Sunday, February 10, 2008

Last night's epiphany

I realized that although I may seem like I'm comfortable in the fact that my music taste is so varied, I still however, on a much deeper level, feel a sense of isolation from the rest of the world because I enjoy Assyrian music so much.

It hit me that, Assyrian music is a product of the world, it is a part of it. There is no shame in the fact that hearing it makes my personality change and my very heart sing.

I didn't even know how to speak Assyrian most of my life. I knew a couple of words here and there but that was it, all my thoughts were in English. I still carry with me an Anglo mind on top of an Assyrian heart.

Then for some reason, when I was seventeen years old, I found our old cassette tapes. I listened to them over and over again. I remembered the short time we spent in Illinois when I was five years old. For the first time in my life I felt a deeply painful and nostalgic sorrow.

I grew up in Los Angeles where the Assyrian community isn't as tightly-knit as those of Illinois and central California or the communities of Canada and Australia. I lived in Glendale for 19 years, which as you all know is a huge Armenian community. I was a smaller minority among a larger one.

Before Glendale and before Chicago, my family lived in Kuwait where my brothers and I were born. In Kuwait my family had more Kuwaiti, Indian, and American friends than Assyrian ones. In retrospect, I see that there must have been some cosmic purpose in my being taken to Chicago among Assyrians for a very short period of time. I spent only a year and a half among Assyrians my entire life.

In Glendale I was invisible. Although I had a lot of great, Armenian friends it was still awkward. A lot of Armenians accused me of lying about being Armenian. It's like they'd rather believe I was an Armenian traitor as opposed to the bigger sin of not being Armenian.

So, at 17 my obsession with Assyrian music began and it slowly built up to what it is today. Now I can't go a day without hearing an Assyrian song. It's usually in the car and I sing along so loudly and I even dance a little.

Because of Assyrian music I realized who I am, I learned to speak Assyrian wonderfully, and I've even learned to read and write it.

All Assyrian songs are beautiful to me, and they're all so different.

The painful nostalgia will always be there when I hear an old song, even in my eighties. Always there, reminding my nomadic, isolated heart of a time and place long ago where I wasn't the only one enjoying this beautiful music, everyone else around me was too.

Friday, February 01, 2008


I'm looking at how beautiful you are,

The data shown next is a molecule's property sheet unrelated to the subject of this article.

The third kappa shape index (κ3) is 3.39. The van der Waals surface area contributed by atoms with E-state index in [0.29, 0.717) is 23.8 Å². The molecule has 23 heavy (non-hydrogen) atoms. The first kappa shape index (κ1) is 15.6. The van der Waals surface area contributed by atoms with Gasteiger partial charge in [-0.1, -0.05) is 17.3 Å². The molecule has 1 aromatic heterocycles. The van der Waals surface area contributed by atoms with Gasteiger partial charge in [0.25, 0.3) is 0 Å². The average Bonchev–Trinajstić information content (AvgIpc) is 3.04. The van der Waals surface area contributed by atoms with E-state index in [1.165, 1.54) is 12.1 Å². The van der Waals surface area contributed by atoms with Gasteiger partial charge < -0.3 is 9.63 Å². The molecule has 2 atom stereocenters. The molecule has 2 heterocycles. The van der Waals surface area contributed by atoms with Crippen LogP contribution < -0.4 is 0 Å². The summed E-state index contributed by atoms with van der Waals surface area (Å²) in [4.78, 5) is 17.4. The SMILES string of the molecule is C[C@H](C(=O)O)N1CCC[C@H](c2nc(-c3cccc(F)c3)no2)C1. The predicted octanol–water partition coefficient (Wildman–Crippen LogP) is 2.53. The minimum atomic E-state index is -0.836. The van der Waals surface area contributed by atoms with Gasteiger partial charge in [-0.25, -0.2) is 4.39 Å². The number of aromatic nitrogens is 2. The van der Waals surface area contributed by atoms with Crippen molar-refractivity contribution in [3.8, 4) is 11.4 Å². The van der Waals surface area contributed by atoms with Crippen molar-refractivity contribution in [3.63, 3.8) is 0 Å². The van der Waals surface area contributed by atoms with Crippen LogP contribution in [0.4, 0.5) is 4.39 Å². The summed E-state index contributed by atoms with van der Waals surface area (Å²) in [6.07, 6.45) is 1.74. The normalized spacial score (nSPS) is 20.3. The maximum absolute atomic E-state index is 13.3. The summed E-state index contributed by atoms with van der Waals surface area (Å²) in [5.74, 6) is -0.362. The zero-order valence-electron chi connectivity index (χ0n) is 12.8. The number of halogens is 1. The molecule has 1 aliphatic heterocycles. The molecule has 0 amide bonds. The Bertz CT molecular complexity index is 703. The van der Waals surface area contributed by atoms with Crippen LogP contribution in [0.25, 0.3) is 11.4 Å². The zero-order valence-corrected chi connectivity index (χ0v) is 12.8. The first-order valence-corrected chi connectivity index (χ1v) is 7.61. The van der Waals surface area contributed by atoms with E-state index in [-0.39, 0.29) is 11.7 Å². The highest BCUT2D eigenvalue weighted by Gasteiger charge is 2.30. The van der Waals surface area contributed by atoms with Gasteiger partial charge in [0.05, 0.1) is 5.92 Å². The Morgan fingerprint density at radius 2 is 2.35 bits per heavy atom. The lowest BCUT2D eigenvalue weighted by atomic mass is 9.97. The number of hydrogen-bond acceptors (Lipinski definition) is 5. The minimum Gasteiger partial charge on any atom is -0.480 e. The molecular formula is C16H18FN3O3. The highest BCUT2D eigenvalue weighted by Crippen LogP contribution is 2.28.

but you don't even realize it.
You don't realize I'm watching you
and you don't realize how beautiful you are.
Maybe when you are at home
in the safe depths of your bathroom
you are suddenly reminded
that you are beautiful,
and it makes you smile back at the mirror.

But you forget two minutes later
but you are not sad.
You are very happy not being beautiful.
The world is still home.

I want to let down your hair,
put eyeliner and lipstick on you
and dress you in a lovely gown
(everything else is lovely, only you are beautiful)
worthy of a movie star
and kiss you on the forehead.

But that would defile you.
It is in your unmade face
and that t-shirt and jeans
whence you exude your glory,
by the world.

Maybe you know.
But you wouldn't bury your face in bioengineering textbooks like you are right now
if you did.
If you always remembered your beauty,
the world to you
would be an endless array of cleared tabletops for you to dance on
as men worshipped you, Lakshmi
and as women looked on in an innocent jealousy
and longed
to be like you.

I want to cradle you in my arms like a child
and beg you
to never forget that you are beautiful,
not when you leave the bathroom,
and not when you read your big scary books.

And like your mother
I pray that everyone who sees you
knows as I know
that you are a dancing beauty.

It is you that needs to be told what you are.
You, the one who is not hiding behind a mask
of chemicals and dyes.
You have earned worship.

It would terrify both you and I
for me to get up and tell you right now
how much you shine.
Or maybe I would be the only one terrified.
Maybe you would shyly and humbly welcome my admiration
and glow and smile all day long.

It is my own shame stopping me.
For this, I will have to live
with all of my life
the misery
of not bowing in the presence of Lakshmi.

In all of my experience with the ill

I've come to the conclusion that illness is a direct physical manifestation of taking life too seriously.

It doesn't matter what illness it is, no matter who it is that is ill, and what they do for a living, or if they're a man or a woman or child...when talking to them you learn that they've held onto some form of negativity in their minds about people or life. You learn that they've placed too much importance on people and the process we call "living".

I've learned this after a lot of hard work...which is probably why my work in helping the sick has come to an end. It is time for me to use this lesson and move on.

Illness is an illusion. It is a phantom presence. It slams doors and throws lamps across the room to get your attention but in reality, it is more afraid of you than you are of it.